It seems not irrelevant to add that what has been measured in the past as wealth has often been its inverse. As Ralph Nader has flippantly noted: “Every automobile accident increases the nation’s GNP”. One thinks, in this connection, of the social costs and the financial burdens to publicly funded health care and other government compensatory schemes of such contributions to the Gross National Product as the increased consumption of alcohol or drugs, and planned obsolescence. The subject has attracted growing attention from economic thinkers such as W.W. Rostow, Robert L. Heilbronner, E.F. Schumacher, and Kenneth Boulding.  We note the view of the latter, for example, that “further inquiry into the nature of productivity increases demands for a more adequate theory of production than the one economics has provided for the last two hundred years.” Economic historians of a more technical bent, like Mancur Olson and Douglas C. North, have similarly commented on some of the difficulties inherent in present economic models. Olson, for example, described as a “sclerosis” the condition which eventually characterizes stable, free market economies when special coalitions proliferate and unresolvable struggles over the distribution of the economic pie ensue.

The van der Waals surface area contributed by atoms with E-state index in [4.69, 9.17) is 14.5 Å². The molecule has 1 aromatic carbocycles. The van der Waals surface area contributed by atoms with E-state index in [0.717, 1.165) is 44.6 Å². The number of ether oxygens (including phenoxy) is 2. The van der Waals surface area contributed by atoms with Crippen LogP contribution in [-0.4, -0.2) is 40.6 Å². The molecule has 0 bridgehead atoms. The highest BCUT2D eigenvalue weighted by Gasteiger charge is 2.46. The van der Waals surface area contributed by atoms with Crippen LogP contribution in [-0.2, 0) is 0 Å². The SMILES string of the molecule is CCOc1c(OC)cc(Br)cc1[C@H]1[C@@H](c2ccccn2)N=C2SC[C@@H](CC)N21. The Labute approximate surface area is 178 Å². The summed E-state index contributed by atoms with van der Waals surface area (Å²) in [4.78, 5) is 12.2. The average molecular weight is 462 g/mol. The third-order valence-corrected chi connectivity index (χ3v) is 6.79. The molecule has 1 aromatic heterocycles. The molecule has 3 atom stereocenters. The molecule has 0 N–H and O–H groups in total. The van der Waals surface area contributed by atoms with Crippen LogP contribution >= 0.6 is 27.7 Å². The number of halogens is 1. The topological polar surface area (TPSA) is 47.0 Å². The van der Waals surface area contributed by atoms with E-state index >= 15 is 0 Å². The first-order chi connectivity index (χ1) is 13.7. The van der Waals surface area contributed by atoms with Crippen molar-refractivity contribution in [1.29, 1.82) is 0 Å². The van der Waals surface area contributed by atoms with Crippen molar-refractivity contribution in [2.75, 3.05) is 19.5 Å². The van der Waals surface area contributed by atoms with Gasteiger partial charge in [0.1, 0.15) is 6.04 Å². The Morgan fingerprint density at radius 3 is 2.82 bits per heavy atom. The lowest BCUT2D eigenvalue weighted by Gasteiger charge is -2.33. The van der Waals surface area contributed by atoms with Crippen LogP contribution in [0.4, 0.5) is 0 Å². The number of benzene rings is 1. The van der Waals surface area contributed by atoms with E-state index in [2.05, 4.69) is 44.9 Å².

Faith, Morality and Economic Performance
More importantly, economic performance, even if measures of performance are expanded to account for more than has traditionally been included, must be understood as dependent on questions of morality and belief. As North points out, economic change results not only from changing relative prices, but because of changing ideological perspectives that lead individuals and groups to urge structural changes.  His views are echoed by many of his colleagues. Heilbronner believes that “the crisis (of the seventies) was not one of present reality but of expected developments, not one of economics alone but of belief.” Michio Morishima, among others, says that analysis of Japan’s economic success has not been able to factor out business, economic and management processes from cultural and spiritual orientations.  Barbara Ward’s studies have persuaded her of “the importance of connecting economic development with human values and cultures as they are expressed in each country”.